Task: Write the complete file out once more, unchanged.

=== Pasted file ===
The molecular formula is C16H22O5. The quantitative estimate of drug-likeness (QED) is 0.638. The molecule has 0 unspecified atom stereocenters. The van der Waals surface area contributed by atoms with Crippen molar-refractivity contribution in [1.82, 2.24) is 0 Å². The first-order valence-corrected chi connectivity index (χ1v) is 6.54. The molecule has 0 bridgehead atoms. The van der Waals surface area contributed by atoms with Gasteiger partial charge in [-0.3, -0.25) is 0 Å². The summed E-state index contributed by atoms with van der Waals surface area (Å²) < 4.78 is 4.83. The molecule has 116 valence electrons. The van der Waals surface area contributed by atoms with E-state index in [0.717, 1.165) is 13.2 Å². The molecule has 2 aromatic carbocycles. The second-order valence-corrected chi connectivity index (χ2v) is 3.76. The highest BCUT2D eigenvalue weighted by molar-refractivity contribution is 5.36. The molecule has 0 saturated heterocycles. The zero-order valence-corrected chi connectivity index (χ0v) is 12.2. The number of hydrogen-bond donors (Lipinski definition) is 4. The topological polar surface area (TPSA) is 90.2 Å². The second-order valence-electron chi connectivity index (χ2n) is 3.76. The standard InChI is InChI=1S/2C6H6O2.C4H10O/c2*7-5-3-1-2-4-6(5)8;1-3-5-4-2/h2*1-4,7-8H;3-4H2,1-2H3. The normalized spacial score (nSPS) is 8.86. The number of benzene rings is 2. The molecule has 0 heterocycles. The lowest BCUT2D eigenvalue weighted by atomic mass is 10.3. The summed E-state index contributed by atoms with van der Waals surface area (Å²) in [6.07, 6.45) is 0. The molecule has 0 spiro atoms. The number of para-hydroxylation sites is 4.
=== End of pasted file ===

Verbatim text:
The molecular formula is C16H22O5. The quantitative estimate of drug-likeness (QED) is 0.638. The molecule has 0 unspecified atom stereocenters. The van der Waals surface area contributed by atoms with Crippen molar-refractivity contribution in [1.82, 2.24) is 0 Å². The first-order valence-corrected chi connectivity index (χ1v) is 6.54. The molecule has 0 bridgehead atoms. The van der Waals surface area contributed by atoms with Gasteiger partial charge in [-0.3, -0.25) is 0 Å². The summed E-state index contributed by atoms with van der Waals surface area (Å²) < 4.78 is 4.83. The molecule has 116 valence electrons. The van der Waals surface area contributed by atoms with E-state index in [0.717, 1.165) is 13.2 Å². The molecule has 2 aromatic carbocycles. The second-order valence-corrected chi connectivity index (χ2v) is 3.76. The highest BCUT2D eigenvalue weighted by molar-refractivity contribution is 5.36. The molecule has 0 saturated heterocycles. The zero-order valence-corrected chi connectivity index (χ0v) is 12.2. The number of hydrogen-bond donors (Lipinski definition) is 4. The topological polar surface area (TPSA) is 90.2 Å². The second-order valence-electron chi connectivity index (χ2n) is 3.76. The standard InChI is InChI=1S/2C6H6O2.C4H10O/c2*7-5-3-1-2-4-6(5)8;1-3-5-4-2/h2*1-4,7-8H;3-4H2,1-2H3. The normalized spacial score (nSPS) is 8.86. The number of benzene rings is 2. The molecule has 0 heterocycles. The lowest BCUT2D eigenvalue weighted by atomic mass is 10.3. The summed E-state index contributed by atoms with van der Waals surface area (Å²) in [6.07, 6.45) is 0. The molecule has 0 spiro atoms. The number of para-hydroxylation sites is 4.